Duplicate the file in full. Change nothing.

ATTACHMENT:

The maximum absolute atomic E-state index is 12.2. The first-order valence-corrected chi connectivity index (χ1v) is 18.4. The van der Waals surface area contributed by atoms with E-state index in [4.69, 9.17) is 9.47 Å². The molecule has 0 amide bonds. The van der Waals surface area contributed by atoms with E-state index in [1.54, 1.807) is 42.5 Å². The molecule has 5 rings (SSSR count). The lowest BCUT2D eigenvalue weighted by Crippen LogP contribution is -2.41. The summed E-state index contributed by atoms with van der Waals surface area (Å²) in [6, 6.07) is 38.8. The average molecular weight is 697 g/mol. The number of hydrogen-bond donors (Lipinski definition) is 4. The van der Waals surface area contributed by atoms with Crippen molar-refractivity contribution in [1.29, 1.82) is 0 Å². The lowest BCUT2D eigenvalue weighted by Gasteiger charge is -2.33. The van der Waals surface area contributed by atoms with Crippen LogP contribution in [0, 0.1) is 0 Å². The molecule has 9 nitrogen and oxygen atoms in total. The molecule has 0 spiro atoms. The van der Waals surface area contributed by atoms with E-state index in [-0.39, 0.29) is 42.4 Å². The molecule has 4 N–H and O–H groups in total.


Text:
The maximum absolute atomic E-state index is 12.2. The first-order valence-corrected chi connectivity index (χ1v) is 18.4. The van der Waals surface area contributed by atoms with E-state index in [4.69, 9.17) is 9.47 Å². The molecule has 0 amide bonds. The van der Waals surface area contributed by atoms with E-state index in [1.54, 1.807) is 42.5 Å². The molecule has 5 rings (SSSR count). The lowest BCUT2D eigenvalue weighted by Crippen LogP contribution is -2.41. The summed E-state index contributed by atoms with van der Waals surface area (Å²) in [6, 6.07) is 38.8. The average molecular weight is 697 g/mol. The number of hydrogen-bond donors (Lipinski definition) is 4. The van der Waals surface area contributed by atoms with Crippen molar-refractivity contribution in [1.29, 1.82) is 0 Å². The lowest BCUT2D eigenvalue weighted by Gasteiger charge is -2.33. The van der Waals surface area contributed by atoms with Crippen LogP contribution in [0, 0.1) is 0 Å². The molecule has 9 nitrogen and oxygen atoms in total. The molecule has 0 spiro atoms. The van der Waals surface area contributed by atoms with E-state index in [-0.39, 0.29) is 42.4 Å². The molecule has 4 N–H and O–H groups in total.